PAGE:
Colonial Hall -- Biographies of America's Founding Fathers

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Page 4

Alexander Hamilton


   General Hamilton possessed very uncommon powers of mind. To whatever subject he directed his attention, he was able to grasp it, and in whatever he engaged, in that he excelled. So stupendous were his talents, and so patient was his industry, that no investigation presented difficulties which he could not conquer. In the class of men of intellect he held the first rank. His eloquence was of the most interesting kind, and when new exertions were required, he rose in new strength, and touching at his pleasure every string of pity or terror, of indignation or grief, he bent the passions of others to his purpose. At the bar he gained the first eminence.

   He was an honest politician; and his frankness has been commended even by those who considered his political principles as hostile to the American confederated republic. His views of the necessity of a firm general government rendered him a decided friend of the union of the American States. His feelings and language were indignant toward every thing which pointed at its dissolution. His hostility to every influence which leaned toward the project was stern and steady, and in every shape it encountered his reprobation.

   With all his pre-eminence of talents, and amiable as he was in private life, General Hamilton is yet a melancholy proof of the influence which intercourse with a depraved world has in perverting the judgment. In principle he was opposed to dueling, his conscience was not hardened, and he was not indifferent to the happiness of his wife and children; but no consideration was strong enough to prevent him from exposing his life in single combat. His own views of usefulness were followed in contrariety to the injunctions of his Maker and Judge. He published the letters of Phocion, which were in favor of the loyalists after the peace. The Federalist, a series of essay's, which appeared in tile public papers in the interval between the publication and the adoption of the constitution of the United States, or soon after, and which was designed to elucidate and support its principles, was written by him in conjunction with Mr. Jay and Mr. Madison. He wrote all the numbers, excepting numbers 2, 3, 4, 5, and 54, which were written by Mr. Jay; numbers 10, 14, and 37 to 48 inclusive, by Mr. Madison; and numbers 18, 19, and 20, which he and Mr. Madison wrote conjointly. This work has been published in two volumes, and is held in the highest estimation. His reports while secretary of the treasury are very long, and display great powers of mind. Some of them are preserved in the American Museum. In the report upon manufactures, he controverts the principles of Adam Smith. In the papers signed Pacificus, written in 1793, while he justified the proclamation of neutrality, he also supported his opinion that we were absolved from the obligation of our treaties with France, and that justice was on the side of the coalition of the European powers for the re-establishment of the French monarchy, he published also observations on certain documents, &c, being a defense of himself against the charge of peculation, 1797; and a letter concerning the public conduct and character of his excellency John Adams, president of the United States, 1800. In this letter he endeavors to show, that the venerable patriot, who was more disposed than himself to maintain peace with France, was unworthy of being replaced in the high station which he occupied.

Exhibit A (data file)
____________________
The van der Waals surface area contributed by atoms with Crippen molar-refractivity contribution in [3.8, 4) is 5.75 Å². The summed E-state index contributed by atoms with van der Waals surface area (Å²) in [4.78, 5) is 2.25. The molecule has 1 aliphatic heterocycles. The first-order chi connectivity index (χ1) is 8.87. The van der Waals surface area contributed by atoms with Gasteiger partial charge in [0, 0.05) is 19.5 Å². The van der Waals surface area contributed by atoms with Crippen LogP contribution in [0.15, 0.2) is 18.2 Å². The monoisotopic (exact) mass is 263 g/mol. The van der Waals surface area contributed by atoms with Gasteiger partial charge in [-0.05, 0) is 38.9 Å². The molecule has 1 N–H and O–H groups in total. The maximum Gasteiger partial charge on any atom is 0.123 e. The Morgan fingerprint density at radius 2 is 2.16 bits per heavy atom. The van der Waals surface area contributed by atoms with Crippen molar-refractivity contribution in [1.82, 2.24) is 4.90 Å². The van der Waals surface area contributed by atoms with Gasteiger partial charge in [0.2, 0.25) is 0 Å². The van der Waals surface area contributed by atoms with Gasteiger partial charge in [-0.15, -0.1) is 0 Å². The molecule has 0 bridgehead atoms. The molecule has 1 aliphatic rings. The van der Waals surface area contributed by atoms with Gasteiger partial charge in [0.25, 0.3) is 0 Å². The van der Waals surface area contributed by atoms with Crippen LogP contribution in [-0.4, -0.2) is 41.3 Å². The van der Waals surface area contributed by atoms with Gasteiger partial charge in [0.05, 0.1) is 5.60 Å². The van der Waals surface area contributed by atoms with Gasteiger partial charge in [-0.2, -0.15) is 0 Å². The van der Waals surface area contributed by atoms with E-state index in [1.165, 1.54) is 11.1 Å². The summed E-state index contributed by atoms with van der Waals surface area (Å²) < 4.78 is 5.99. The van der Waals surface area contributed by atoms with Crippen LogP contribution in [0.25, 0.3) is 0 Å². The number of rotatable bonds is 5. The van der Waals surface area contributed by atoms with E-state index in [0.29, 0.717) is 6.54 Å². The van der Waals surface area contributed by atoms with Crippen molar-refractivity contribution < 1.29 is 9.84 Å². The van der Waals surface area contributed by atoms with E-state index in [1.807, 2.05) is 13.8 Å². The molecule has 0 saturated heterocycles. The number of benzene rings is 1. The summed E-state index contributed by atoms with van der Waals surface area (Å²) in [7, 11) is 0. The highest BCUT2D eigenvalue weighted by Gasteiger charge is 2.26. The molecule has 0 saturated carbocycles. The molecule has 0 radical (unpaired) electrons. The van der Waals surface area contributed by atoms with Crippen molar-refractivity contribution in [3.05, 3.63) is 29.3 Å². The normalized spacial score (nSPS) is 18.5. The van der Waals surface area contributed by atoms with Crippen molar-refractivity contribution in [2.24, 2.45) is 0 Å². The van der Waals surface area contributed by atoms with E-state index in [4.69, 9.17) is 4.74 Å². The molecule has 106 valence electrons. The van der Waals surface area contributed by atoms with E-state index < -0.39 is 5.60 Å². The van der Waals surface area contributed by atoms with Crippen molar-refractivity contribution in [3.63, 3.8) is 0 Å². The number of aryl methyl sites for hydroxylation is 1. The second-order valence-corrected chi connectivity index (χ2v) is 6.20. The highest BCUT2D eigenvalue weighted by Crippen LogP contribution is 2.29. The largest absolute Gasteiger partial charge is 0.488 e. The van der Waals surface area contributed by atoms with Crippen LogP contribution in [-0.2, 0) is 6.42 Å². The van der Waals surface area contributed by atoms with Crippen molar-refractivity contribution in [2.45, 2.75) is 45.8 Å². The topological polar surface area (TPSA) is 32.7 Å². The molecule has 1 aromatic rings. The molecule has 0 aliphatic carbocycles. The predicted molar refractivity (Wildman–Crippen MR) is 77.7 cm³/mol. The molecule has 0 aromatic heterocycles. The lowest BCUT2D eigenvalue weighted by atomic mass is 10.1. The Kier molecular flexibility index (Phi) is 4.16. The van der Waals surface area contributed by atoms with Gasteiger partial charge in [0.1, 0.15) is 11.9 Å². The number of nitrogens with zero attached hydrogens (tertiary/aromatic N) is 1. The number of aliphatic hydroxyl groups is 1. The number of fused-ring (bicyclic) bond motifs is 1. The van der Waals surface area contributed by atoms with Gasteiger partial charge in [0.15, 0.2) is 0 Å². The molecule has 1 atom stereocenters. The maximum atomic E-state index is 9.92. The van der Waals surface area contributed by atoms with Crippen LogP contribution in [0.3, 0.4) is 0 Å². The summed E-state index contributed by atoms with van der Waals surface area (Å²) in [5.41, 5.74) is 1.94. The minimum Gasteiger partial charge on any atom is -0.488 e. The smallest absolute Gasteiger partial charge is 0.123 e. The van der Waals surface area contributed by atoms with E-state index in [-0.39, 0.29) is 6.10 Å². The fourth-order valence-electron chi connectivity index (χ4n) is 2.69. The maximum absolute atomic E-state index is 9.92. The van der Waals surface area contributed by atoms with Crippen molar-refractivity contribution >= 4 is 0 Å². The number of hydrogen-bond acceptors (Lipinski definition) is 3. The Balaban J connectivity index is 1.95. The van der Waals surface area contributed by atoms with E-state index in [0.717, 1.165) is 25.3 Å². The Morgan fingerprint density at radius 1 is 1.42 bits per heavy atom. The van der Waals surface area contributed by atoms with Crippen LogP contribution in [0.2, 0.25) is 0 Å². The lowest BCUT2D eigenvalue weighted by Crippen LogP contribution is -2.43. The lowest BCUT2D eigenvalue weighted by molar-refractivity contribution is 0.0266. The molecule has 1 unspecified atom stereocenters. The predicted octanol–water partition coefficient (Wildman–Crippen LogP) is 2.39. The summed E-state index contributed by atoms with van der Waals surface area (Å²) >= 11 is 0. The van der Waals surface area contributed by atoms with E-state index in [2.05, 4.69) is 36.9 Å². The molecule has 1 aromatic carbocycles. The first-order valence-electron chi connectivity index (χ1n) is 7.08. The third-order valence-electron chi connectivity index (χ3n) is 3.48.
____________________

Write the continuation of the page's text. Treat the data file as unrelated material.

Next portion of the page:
Source: Marshall, James V. The United States Manual of Biography and History. Philadelphia: James B. Smith & Co., 1856. Pages 169-174. (Some minor spelling changes may have been made.)

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